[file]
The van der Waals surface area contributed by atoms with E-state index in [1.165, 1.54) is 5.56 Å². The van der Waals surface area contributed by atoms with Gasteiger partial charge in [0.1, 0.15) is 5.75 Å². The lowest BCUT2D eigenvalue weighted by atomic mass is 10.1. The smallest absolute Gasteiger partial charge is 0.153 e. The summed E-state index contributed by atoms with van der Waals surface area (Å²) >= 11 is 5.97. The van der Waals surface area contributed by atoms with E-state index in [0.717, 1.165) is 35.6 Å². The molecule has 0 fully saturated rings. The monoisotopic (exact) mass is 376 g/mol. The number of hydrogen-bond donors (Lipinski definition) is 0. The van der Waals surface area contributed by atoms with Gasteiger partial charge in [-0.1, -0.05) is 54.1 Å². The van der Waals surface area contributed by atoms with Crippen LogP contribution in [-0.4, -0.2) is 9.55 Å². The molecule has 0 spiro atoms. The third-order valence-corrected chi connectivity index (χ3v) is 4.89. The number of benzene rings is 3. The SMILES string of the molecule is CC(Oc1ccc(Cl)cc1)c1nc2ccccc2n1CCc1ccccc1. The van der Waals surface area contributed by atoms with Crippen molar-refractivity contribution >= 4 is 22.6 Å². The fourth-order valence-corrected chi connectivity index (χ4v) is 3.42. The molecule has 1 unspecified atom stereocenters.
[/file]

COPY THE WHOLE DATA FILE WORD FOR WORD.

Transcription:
The van der Waals surface area contributed by atoms with E-state index in [1.165, 1.54) is 5.56 Å². The van der Waals surface area contributed by atoms with Gasteiger partial charge in [0.1, 0.15) is 5.75 Å². The lowest BCUT2D eigenvalue weighted by atomic mass is 10.1. The smallest absolute Gasteiger partial charge is 0.153 e. The summed E-state index contributed by atoms with van der Waals surface area (Å²) >= 11 is 5.97. The van der Waals surface area contributed by atoms with E-state index in [0.717, 1.165) is 35.6 Å². The molecule has 0 fully saturated rings. The monoisotopic (exact) mass is 376 g/mol. The number of hydrogen-bond donors (Lipinski definition) is 0. The van der Waals surface area contributed by atoms with Gasteiger partial charge in [-0.1, -0.05) is 54.1 Å². The van der Waals surface area contributed by atoms with Crippen LogP contribution in [-0.4, -0.2) is 9.55 Å². The molecule has 0 spiro atoms. The third-order valence-corrected chi connectivity index (χ3v) is 4.89. The number of benzene rings is 3. The SMILES string of the molecule is CC(Oc1ccc(Cl)cc1)c1nc2ccccc2n1CCc1ccccc1. The van der Waals surface area contributed by atoms with Crippen molar-refractivity contribution >= 4 is 22.6 Å². The fourth-order valence-corrected chi connectivity index (χ4v) is 3.42. The molecule has 1 unspecified atom stereocenters.